Beyond the neon runes

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Sparking off a Battle Royale

There’s a dark, malevolent presence in my living-room, a sinister, ominous entity following my every move.

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Night after night it sits there, all innocent and unassuming, pretending that it’s not out to get me, that it’s just another part of the furniture, an inanimate, harmless object. But I know better, I know that at the first sign of weakness it will be upon me, that all it will take is a momentary lapse and I’ll be lost forever. So I remain vigilant, mindful of the danger; a constant, watchful eye trained upon this wretched demon.

It has a name, a misleading moniker which suggests whim and fancy, joy and pleasure. Roughly translated it means; house of fun, place of recreation, entertainment headquarters. And it can be all of those things, when used correctly.

Because a PlayStation, just like an XBOX, or a tablet, or whatever nonsense Nintendo are peddling these days, can provide endless hours of enjoyment for all ages. It can be used to play games, to chat to your friends, to watch movies, to listen to music. It can be used for practically anything.

But like all brilliant things, it can quite easily take over one’s life. It can become more than a hobby, it can grow into an obsession and damage the hearts and minds of those not fully equipped to deal with it.

Fortunately I’m old enough and bold enough to realise that anything more than a couple of hours on the PlayStation is bad for me, that instead of immersing myself in another dystopian adventure I should do something more constructive; maybe work on my difficult second novel, do the washing-up, or go for a nice walk along the riverbank.

It’s still difficult though. There are times when I wish to do nothing more than take up residence on the couch and stay there, controller in hand, for an indefinite amount of time, only moving when I need to go to the toilet or get something to eat. So if I find it hard I can only imagine what it’s like for a child, how tough it is for a young person to resist the lure of one more game, one more hour, one more night sitting in front of the television consuming this amazing product. If I were a kid today I’d never be off it.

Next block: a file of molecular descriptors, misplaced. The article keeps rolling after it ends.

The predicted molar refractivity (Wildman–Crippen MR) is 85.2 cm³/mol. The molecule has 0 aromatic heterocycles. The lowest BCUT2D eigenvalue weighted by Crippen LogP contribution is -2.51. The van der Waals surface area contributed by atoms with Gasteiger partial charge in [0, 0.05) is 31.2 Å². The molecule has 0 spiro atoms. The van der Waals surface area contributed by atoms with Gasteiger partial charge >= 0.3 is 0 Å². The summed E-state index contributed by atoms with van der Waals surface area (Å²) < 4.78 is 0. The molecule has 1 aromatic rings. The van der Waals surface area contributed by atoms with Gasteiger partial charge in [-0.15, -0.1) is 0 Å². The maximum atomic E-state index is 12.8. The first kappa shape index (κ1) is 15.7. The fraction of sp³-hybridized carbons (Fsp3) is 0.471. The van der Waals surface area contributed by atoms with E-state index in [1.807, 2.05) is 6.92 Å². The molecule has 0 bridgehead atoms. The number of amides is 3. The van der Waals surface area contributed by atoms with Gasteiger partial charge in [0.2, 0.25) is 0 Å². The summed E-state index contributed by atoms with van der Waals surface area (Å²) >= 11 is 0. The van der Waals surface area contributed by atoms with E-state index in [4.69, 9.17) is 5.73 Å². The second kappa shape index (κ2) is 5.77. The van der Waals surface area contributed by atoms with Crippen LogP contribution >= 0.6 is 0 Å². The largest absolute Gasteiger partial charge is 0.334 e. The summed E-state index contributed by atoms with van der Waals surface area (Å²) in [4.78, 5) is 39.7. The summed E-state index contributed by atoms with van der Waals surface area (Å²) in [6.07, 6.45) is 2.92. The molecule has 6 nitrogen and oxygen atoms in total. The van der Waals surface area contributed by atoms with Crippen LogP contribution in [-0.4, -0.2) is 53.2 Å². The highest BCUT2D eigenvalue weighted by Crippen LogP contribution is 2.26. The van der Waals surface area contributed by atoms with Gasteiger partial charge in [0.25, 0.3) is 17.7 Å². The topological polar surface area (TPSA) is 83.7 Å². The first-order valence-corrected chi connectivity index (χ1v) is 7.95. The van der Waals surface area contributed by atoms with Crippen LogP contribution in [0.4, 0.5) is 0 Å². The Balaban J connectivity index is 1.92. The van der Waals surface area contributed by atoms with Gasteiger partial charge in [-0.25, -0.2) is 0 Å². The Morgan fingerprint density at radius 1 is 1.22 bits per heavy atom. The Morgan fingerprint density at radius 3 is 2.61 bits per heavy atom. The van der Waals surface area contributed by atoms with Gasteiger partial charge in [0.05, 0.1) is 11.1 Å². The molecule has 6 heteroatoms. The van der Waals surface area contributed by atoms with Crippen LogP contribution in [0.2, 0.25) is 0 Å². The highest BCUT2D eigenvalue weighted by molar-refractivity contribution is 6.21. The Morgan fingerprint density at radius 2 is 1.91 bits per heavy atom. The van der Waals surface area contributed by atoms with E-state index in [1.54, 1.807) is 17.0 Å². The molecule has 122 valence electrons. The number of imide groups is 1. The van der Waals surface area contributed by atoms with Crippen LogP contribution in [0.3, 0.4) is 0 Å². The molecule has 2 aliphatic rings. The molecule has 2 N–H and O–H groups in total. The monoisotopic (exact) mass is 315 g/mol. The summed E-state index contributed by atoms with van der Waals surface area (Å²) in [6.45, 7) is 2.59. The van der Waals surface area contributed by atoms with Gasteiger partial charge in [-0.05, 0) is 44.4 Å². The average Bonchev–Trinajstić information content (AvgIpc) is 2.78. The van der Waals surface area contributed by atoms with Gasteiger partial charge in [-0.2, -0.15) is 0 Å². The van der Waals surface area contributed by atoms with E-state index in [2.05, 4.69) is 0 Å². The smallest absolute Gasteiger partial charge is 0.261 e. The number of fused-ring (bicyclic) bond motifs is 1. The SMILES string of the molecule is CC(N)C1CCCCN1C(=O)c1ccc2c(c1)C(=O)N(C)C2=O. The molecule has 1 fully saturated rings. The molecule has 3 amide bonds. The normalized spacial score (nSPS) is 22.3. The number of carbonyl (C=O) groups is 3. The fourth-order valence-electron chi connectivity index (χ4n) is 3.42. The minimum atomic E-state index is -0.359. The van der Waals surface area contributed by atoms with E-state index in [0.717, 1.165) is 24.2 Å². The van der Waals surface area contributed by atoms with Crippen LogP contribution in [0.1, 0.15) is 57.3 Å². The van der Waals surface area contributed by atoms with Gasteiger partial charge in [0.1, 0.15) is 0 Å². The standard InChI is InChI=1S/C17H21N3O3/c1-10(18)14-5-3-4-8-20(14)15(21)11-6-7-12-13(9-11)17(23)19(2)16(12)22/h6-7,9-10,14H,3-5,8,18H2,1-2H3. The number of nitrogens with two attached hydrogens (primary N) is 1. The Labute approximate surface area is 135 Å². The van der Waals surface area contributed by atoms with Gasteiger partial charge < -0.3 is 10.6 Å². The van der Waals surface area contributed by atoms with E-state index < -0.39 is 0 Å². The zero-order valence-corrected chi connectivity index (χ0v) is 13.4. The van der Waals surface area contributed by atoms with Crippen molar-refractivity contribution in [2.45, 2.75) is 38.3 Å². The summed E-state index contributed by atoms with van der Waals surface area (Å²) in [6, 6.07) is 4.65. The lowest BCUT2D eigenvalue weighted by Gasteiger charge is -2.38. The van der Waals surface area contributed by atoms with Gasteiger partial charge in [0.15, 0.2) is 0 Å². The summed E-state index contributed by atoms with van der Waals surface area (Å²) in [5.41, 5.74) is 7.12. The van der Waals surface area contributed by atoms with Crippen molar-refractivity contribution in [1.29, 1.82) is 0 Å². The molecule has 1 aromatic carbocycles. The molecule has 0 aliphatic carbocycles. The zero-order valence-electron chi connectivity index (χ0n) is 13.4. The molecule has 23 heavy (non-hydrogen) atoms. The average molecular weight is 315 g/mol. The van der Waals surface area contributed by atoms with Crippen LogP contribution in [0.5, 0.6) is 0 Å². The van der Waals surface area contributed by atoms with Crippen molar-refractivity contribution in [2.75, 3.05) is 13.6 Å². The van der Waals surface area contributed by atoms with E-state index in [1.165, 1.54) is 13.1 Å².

At the moment the game of choice for most children is Fortnite, a multiplayer survival game which, although free to download, has a slew of expensive add-ons which can be purchased with any debit or credit card.

I’ve never actually played Fortnite but, by all accounts, it’s incredibly addictive, so addictive that a nine-year-old girl, having developed an unhealthy obsession with the game, has been put into rehab in an attempt to wean her off it.

So bad was the girl’s addiction that, rather than miss a minute of the action with a quick toilet break, she chose to wet herself and keep playing; her horrified parents discovering her sitting on a urine-soaked cushion as she battled for supremacy in an online match.

Having bought their daughter an XBOX in January of this year, the girl’s parents began to notice a change in her behaviour; her grades slipped, she was falling asleep in class, had become argumentative and aggressive, and wasn’t partaking in activities and hobbies she used to love.

They then found that she had been using their credit card to make in-game purchases amounting to approximately £50 every month. At this point they confiscated her XBOX, an exchange that resulted in the girl lashing out and striking her father in the face.

Eventually, after discovering that their daughter was getting up in the middle of the night and playing the game until dawn, they sought professional help.

As someone who has yet to have children, who has yet to experience the joys of tantrums and emotional blackmail, my instant reaction is to blame the parents.

I mean, how hard can it be to take a console away from a nine-year-old girl? To put it somewhere safe and ensure that she only plays it at certain times? Or even to take it away completely, to realise the errors of your ways and decide that she’s simply too young to own something with the potential to take over her life.